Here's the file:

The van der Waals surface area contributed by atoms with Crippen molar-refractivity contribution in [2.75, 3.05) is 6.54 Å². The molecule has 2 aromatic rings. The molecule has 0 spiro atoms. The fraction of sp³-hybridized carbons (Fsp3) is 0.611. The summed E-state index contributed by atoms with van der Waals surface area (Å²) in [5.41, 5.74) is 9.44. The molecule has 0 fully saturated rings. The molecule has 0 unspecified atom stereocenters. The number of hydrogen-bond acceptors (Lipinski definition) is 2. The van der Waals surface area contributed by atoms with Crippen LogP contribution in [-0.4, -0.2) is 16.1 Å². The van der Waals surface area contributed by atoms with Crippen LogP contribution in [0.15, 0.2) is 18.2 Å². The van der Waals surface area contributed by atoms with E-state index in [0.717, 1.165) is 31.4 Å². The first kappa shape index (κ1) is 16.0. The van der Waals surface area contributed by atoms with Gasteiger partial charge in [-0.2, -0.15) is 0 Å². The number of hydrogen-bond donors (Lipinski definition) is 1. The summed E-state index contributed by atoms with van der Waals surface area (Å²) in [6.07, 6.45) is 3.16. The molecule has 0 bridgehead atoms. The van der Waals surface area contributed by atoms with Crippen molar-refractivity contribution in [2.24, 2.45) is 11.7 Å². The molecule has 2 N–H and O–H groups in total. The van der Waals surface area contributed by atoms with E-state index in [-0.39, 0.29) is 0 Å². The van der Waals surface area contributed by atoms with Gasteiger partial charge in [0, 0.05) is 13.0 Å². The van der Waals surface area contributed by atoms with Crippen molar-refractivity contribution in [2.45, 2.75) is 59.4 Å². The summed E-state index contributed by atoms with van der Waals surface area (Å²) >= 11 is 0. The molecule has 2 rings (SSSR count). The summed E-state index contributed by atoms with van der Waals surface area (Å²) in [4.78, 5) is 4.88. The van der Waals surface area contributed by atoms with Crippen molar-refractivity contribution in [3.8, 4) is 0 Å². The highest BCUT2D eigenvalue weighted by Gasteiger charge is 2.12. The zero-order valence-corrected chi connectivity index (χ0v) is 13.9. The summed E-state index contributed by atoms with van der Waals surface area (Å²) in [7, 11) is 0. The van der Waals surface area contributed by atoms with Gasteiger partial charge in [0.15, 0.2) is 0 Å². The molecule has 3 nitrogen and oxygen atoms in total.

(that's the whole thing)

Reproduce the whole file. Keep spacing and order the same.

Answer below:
The van der Waals surface area contributed by atoms with Crippen molar-refractivity contribution in [2.75, 3.05) is 6.54 Å². The molecule has 2 aromatic rings. The molecule has 0 spiro atoms. The fraction of sp³-hybridized carbons (Fsp3) is 0.611. The summed E-state index contributed by atoms with van der Waals surface area (Å²) in [5.41, 5.74) is 9.44. The molecule has 0 fully saturated rings. The molecule has 0 unspecified atom stereocenters. The number of hydrogen-bond acceptors (Lipinski definition) is 2. The van der Waals surface area contributed by atoms with Crippen LogP contribution in [-0.4, -0.2) is 16.1 Å². The van der Waals surface area contributed by atoms with Crippen LogP contribution in [0.15, 0.2) is 18.2 Å². The van der Waals surface area contributed by atoms with E-state index in [0.717, 1.165) is 31.4 Å². The first kappa shape index (κ1) is 16.0. The van der Waals surface area contributed by atoms with Gasteiger partial charge in [-0.2, -0.15) is 0 Å². The number of hydrogen-bond donors (Lipinski definition) is 1. The summed E-state index contributed by atoms with van der Waals surface area (Å²) in [6.07, 6.45) is 3.16. The molecule has 0 bridgehead atoms. The van der Waals surface area contributed by atoms with Crippen molar-refractivity contribution in [2.24, 2.45) is 11.7 Å². The molecule has 2 N–H and O–H groups in total. The van der Waals surface area contributed by atoms with E-state index in [-0.39, 0.29) is 0 Å². The van der Waals surface area contributed by atoms with Gasteiger partial charge in [0, 0.05) is 13.0 Å². The van der Waals surface area contributed by atoms with Crippen molar-refractivity contribution in [2.45, 2.75) is 59.4 Å². The summed E-state index contributed by atoms with van der Waals surface area (Å²) >= 11 is 0. The molecule has 2 rings (SSSR count). The summed E-state index contributed by atoms with van der Waals surface area (Å²) in [4.78, 5) is 4.88. The van der Waals surface area contributed by atoms with Crippen molar-refractivity contribution in [3.8, 4) is 0 Å². The highest BCUT2D eigenvalue weighted by Gasteiger charge is 2.12. The zero-order valence-corrected chi connectivity index (χ0v) is 13.9. The summed E-state index contributed by atoms with van der Waals surface area (Å²) in [7, 11) is 0. The van der Waals surface area contributed by atoms with Gasteiger partial charge in [0.15, 0.2) is 0 Å². The molecule has 3 nitrogen and oxygen atoms in total.